My Labour colleagues and I will push to ensure that these amendments made to Bill are held in place. Furthermore, Labour will always fight for a welfare state that protects the millions of people who need this support. We will work hard to ensure that reform of the system does not mean we have to reform our principles.

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A Grand for your Green

This Tory-led Government’s planning changes are dangerous and out of touch. But their response has been panic and dismissal of genuine concerns. Now, three months from their introduction, people are beginning to realise just how bizarre some of their plans really are.

The moment I learned they wanted to charge villages a £1000 to register their village green was the moment I realised the plans were losing a sense of reality.

A grand to register their village green. Crazy politics and crazy policy.

They say their planning system is going to give local communities a real say in what happens to the places we live in. That would be sensible but it simply isn’t the reality of the proposals.

The original village green register was a sensible idea. Under the current system a green is any land which a significant number of inhabitants of any area have used for lawful sports and pastimes for the past 20 years. We introducted it in 2006 to allow communities to protect some recreational space. There are now around 3650 registered greens in England and Wales.

In some cases communities have made applications to register land once a development was proposed or underway holding things up or stopping them altogether. So a reform that would better protect real greens while not stopping legitimate development is reasonable. There must be a localist way to balance the needs of local people and the aims of developers without conflict. But charging for communities to register land is not the way to achieve this.

The Government plans to charge communities up to £1000 to register a piece of land as a village green and protect it from unwanted development. Alongside these charges the community would have to jump through extra bureaucratic hoops – including a mysteriously titled “Character Test” – to successfully get their land some protection.

But, when village churches are struggling to deal with metal theft and rural pubs are calling time up and down the country, it simply doesn’t make sense to charge communities to protect land that is of huge social and recreational importance. It is not localist and will help create a planning system that involves fewer people, not more.

Even the assumptions on which the proposals are based are deeply flawed. The Government seems to think that communities only value green space when it is threatened by development. This is not true. In reality they don’t register land just to stop development but more often than not because they attach real value to the space.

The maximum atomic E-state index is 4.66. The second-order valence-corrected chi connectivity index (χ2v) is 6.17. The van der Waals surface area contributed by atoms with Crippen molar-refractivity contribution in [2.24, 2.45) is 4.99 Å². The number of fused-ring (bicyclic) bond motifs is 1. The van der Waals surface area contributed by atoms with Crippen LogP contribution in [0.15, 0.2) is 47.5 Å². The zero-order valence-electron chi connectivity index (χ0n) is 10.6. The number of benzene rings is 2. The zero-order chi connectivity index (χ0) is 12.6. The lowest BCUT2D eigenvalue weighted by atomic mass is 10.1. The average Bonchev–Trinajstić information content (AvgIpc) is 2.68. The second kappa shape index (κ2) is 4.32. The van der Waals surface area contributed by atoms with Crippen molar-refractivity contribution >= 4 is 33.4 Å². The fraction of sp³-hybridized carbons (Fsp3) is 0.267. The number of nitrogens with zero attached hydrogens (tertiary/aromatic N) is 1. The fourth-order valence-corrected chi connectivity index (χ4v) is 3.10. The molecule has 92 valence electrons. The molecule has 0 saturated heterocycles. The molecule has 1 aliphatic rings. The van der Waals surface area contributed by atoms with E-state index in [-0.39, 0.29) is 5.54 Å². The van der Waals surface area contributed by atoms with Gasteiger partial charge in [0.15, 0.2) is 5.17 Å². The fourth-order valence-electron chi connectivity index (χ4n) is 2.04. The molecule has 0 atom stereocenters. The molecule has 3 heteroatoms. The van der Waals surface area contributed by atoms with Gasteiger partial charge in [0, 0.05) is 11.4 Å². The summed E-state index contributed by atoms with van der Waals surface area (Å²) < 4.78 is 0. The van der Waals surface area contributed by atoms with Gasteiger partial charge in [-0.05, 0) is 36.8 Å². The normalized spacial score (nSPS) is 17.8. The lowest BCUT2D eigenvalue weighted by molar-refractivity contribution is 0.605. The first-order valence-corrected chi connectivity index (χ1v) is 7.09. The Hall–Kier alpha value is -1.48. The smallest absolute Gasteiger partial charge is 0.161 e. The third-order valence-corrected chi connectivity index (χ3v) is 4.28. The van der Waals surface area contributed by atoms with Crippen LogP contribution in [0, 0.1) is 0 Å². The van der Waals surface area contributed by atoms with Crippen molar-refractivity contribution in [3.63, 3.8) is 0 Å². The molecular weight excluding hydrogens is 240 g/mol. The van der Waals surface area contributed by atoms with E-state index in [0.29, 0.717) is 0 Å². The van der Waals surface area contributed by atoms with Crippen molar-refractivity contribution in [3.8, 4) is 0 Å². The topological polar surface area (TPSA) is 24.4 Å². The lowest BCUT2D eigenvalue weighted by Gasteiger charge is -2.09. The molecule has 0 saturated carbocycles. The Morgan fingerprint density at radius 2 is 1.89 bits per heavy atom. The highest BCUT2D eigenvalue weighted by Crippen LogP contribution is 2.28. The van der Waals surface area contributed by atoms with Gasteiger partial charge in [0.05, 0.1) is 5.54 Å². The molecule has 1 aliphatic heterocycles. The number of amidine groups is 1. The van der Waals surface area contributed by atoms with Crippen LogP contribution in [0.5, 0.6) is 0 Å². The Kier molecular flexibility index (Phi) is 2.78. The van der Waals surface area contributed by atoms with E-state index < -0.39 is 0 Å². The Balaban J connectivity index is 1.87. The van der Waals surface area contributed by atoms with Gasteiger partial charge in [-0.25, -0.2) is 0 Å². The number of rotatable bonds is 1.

All this from the party who used to cheer warm beer and the thwack of willow on leather.

A grand for a green. Nice line, you might say, but not relevant to the cities and towns that are desperate for more homes. Wrong, I’m afraid. The proposals suggest that the only land the communities ought to protect is the traditional village green. In reality, ‘village greens’ can come in any form and open spaces in towns and cities are often just as valued by the people that use them than those who live in traditional villages. We all need a communal space to sit, enjoy the sun, (or build a snowman!) and share with our friends and neighbours.

Planning is a positive tool which can be used to improve places and the lives of people who live in them. Unfortunately, this Government thinks planning is merely an obstacle to be overcome. They need to change their approach if they are ever to achieve real localism in the planning system.

The right development in the right place is vital to creating a good place to live and building the homes we need. It is precisely because we have a growing housing crisis that we need a decent planning system. This need is much more likely to be met by developers if they know that a project is not going to be held up by an application for Town or Village Green status. They will be further encouraged if they know that they have the support of local residents.

This is why instead of introducing new barriers and fees to make it harder for communities to protect land the Government should be encouraging communities to register land as town and village greens whilst drawing up Neighbourhood Plans. These Neighbourhood Plans will also identify areas in which development would be encouraged to take place.

In order to do this local communities should be given guidance to help identify what land may count as ‘local green space’ and encouraged to register this land for protection whilst they are drawing up Local and Neighbourhood Plans.

This would mean that residents and developers know exactly what land is available for development and what land is not. This would have to be supported by planning guidance which makes explicit the relationship between Neighbourhood, Local and National Plans.

Real localism involves giving neighbourhoods more control over their local area, not making them pay to have a say in what is done to the land they use. So I say to the planning minister get your grand off my green. Your system doesn’t work to protect open space or build more homes.

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Mary Portas’ review of our high streets and town centres, published just before Christmas, has served to once again focus attention on the plight of many British high streets and town centres and the damage being done to them by this Tory-led Government’s failed economic policies.